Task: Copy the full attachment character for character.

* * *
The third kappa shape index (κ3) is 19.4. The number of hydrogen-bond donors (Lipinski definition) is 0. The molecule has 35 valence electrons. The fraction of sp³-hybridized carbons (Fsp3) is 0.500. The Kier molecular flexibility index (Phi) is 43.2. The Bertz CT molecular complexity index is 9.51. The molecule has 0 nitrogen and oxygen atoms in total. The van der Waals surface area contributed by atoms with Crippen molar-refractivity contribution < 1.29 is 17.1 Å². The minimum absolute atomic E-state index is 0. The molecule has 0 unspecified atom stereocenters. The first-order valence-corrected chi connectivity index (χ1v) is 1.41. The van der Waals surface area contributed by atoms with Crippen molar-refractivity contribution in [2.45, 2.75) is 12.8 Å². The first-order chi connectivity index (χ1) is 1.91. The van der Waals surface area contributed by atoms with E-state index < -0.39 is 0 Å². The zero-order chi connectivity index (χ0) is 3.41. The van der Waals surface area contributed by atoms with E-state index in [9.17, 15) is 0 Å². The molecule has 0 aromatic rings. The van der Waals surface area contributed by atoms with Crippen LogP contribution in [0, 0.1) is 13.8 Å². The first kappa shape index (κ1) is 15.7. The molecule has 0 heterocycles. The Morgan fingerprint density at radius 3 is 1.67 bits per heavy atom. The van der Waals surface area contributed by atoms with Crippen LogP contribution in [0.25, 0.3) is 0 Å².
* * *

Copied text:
The third kappa shape index (κ3) is 19.4. The number of hydrogen-bond donors (Lipinski definition) is 0. The molecule has 35 valence electrons. The fraction of sp³-hybridized carbons (Fsp3) is 0.500. The Kier molecular flexibility index (Phi) is 43.2. The Bertz CT molecular complexity index is 9.51. The molecule has 0 nitrogen and oxygen atoms in total. The van der Waals surface area contributed by atoms with Crippen molar-refractivity contribution < 1.29 is 17.1 Å². The minimum absolute atomic E-state index is 0. The molecule has 0 unspecified atom stereocenters. The first-order valence-corrected chi connectivity index (χ1v) is 1.41. The van der Waals surface area contributed by atoms with Crippen molar-refractivity contribution in [2.45, 2.75) is 12.8 Å². The first-order chi connectivity index (χ1) is 1.91. The van der Waals surface area contributed by atoms with E-state index < -0.39 is 0 Å². The zero-order chi connectivity index (χ0) is 3.41. The van der Waals surface area contributed by atoms with E-state index in [9.17, 15) is 0 Å². The molecule has 0 aromatic rings. The van der Waals surface area contributed by atoms with Crippen LogP contribution in [0, 0.1) is 13.8 Å². The first kappa shape index (κ1) is 15.7. The molecule has 0 heterocycles. The Morgan fingerprint density at radius 3 is 1.67 bits per heavy atom. The van der Waals surface area contributed by atoms with Crippen LogP contribution in [0.25, 0.3) is 0 Å².